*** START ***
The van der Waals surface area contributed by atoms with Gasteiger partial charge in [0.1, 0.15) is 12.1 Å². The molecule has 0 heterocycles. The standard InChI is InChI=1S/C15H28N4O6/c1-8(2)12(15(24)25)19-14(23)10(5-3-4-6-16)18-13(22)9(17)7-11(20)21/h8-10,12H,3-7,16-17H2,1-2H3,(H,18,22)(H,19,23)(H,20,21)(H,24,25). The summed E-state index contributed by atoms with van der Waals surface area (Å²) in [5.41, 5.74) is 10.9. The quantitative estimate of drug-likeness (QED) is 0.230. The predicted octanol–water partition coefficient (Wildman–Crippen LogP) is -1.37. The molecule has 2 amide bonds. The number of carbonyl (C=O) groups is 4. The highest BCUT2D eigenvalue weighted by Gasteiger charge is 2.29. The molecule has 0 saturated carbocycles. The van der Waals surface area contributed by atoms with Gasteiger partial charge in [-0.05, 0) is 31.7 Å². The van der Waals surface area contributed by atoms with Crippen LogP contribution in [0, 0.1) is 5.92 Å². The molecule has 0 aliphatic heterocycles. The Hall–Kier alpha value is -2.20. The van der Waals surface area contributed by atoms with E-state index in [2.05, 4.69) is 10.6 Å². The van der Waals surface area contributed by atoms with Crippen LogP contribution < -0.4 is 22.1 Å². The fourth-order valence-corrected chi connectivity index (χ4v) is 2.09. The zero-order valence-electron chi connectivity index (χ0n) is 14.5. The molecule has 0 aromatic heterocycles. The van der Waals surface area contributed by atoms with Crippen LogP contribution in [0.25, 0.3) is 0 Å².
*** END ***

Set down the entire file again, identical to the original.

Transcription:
The van der Waals surface area contributed by atoms with Gasteiger partial charge in [0.1, 0.15) is 12.1 Å². The molecule has 0 heterocycles. The standard InChI is InChI=1S/C15H28N4O6/c1-8(2)12(15(24)25)19-14(23)10(5-3-4-6-16)18-13(22)9(17)7-11(20)21/h8-10,12H,3-7,16-17H2,1-2H3,(H,18,22)(H,19,23)(H,20,21)(H,24,25). The summed E-state index contributed by atoms with van der Waals surface area (Å²) in [5.41, 5.74) is 10.9. The quantitative estimate of drug-likeness (QED) is 0.230. The predicted octanol–water partition coefficient (Wildman–Crippen LogP) is -1.37. The molecule has 2 amide bonds. The number of carbonyl (C=O) groups is 4. The highest BCUT2D eigenvalue weighted by Gasteiger charge is 2.29. The molecule has 0 saturated carbocycles. The van der Waals surface area contributed by atoms with Gasteiger partial charge in [-0.05, 0) is 31.7 Å². The van der Waals surface area contributed by atoms with Crippen LogP contribution in [0, 0.1) is 5.92 Å². The molecule has 0 aliphatic heterocycles. The Hall–Kier alpha value is -2.20. The van der Waals surface area contributed by atoms with E-state index in [2.05, 4.69) is 10.6 Å². The van der Waals surface area contributed by atoms with Crippen LogP contribution < -0.4 is 22.1 Å². The fourth-order valence-corrected chi connectivity index (χ4v) is 2.09. The zero-order valence-electron chi connectivity index (χ0n) is 14.5. The molecule has 0 aromatic heterocycles. The van der Waals surface area contributed by atoms with Crippen LogP contribution in [0.25, 0.3) is 0 Å².